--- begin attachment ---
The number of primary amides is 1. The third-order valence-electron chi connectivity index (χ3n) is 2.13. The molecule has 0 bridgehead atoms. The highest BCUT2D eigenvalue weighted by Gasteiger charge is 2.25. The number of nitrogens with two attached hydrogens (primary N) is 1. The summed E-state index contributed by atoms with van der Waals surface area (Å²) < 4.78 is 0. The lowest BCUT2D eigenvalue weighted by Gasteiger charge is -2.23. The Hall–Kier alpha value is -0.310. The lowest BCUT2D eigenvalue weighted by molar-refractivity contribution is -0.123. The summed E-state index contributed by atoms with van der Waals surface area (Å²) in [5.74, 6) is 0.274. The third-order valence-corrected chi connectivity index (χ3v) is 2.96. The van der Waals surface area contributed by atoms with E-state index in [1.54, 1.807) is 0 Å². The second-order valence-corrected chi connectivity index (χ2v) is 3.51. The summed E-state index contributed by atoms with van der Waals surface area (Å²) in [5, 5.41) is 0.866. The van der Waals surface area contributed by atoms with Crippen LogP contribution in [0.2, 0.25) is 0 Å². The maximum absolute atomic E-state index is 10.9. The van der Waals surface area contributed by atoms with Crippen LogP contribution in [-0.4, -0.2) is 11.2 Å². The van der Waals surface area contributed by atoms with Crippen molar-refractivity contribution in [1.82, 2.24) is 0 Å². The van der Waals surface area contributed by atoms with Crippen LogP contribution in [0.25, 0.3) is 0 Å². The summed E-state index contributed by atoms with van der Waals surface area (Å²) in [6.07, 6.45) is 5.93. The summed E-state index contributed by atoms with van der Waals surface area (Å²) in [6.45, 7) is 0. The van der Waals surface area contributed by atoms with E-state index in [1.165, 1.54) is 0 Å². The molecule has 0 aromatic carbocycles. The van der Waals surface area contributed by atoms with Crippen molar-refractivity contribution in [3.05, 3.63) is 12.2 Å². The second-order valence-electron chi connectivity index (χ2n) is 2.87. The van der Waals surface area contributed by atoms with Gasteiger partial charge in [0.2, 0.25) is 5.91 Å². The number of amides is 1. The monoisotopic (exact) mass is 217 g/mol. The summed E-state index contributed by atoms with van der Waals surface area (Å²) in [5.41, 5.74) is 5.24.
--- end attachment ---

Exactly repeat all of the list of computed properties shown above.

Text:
The number of primary amides is 1. The third-order valence-electron chi connectivity index (χ3n) is 2.13. The molecule has 0 bridgehead atoms. The highest BCUT2D eigenvalue weighted by Gasteiger charge is 2.25. The number of nitrogens with two attached hydrogens (primary N) is 1. The summed E-state index contributed by atoms with van der Waals surface area (Å²) < 4.78 is 0. The lowest BCUT2D eigenvalue weighted by Gasteiger charge is -2.23. The Hall–Kier alpha value is -0.310. The lowest BCUT2D eigenvalue weighted by molar-refractivity contribution is -0.123. The summed E-state index contributed by atoms with van der Waals surface area (Å²) in [5.74, 6) is 0.274. The third-order valence-corrected chi connectivity index (χ3v) is 2.96. The van der Waals surface area contributed by atoms with E-state index in [1.54, 1.807) is 0 Å². The second-order valence-corrected chi connectivity index (χ2v) is 3.51. The summed E-state index contributed by atoms with van der Waals surface area (Å²) in [5, 5.41) is 0.866. The van der Waals surface area contributed by atoms with Crippen LogP contribution in [0.2, 0.25) is 0 Å². The maximum absolute atomic E-state index is 10.9. The van der Waals surface area contributed by atoms with Crippen LogP contribution in [-0.4, -0.2) is 11.2 Å². The van der Waals surface area contributed by atoms with Crippen molar-refractivity contribution in [1.82, 2.24) is 0 Å². The van der Waals surface area contributed by atoms with Crippen LogP contribution in [0.25, 0.3) is 0 Å². The summed E-state index contributed by atoms with van der Waals surface area (Å²) in [6.07, 6.45) is 5.93. The summed E-state index contributed by atoms with van der Waals surface area (Å²) in [6.45, 7) is 0. The van der Waals surface area contributed by atoms with E-state index in [1.165, 1.54) is 0 Å². The molecule has 0 aromatic carbocycles. The van der Waals surface area contributed by atoms with Crippen molar-refractivity contribution in [3.05, 3.63) is 12.2 Å². The second-order valence-electron chi connectivity index (χ2n) is 2.87. The van der Waals surface area contributed by atoms with Gasteiger partial charge in [0.2, 0.25) is 5.91 Å². The number of amides is 1. The monoisotopic (exact) mass is 217 g/mol. The summed E-state index contributed by atoms with van der Waals surface area (Å²) in [5.41, 5.74) is 5.24.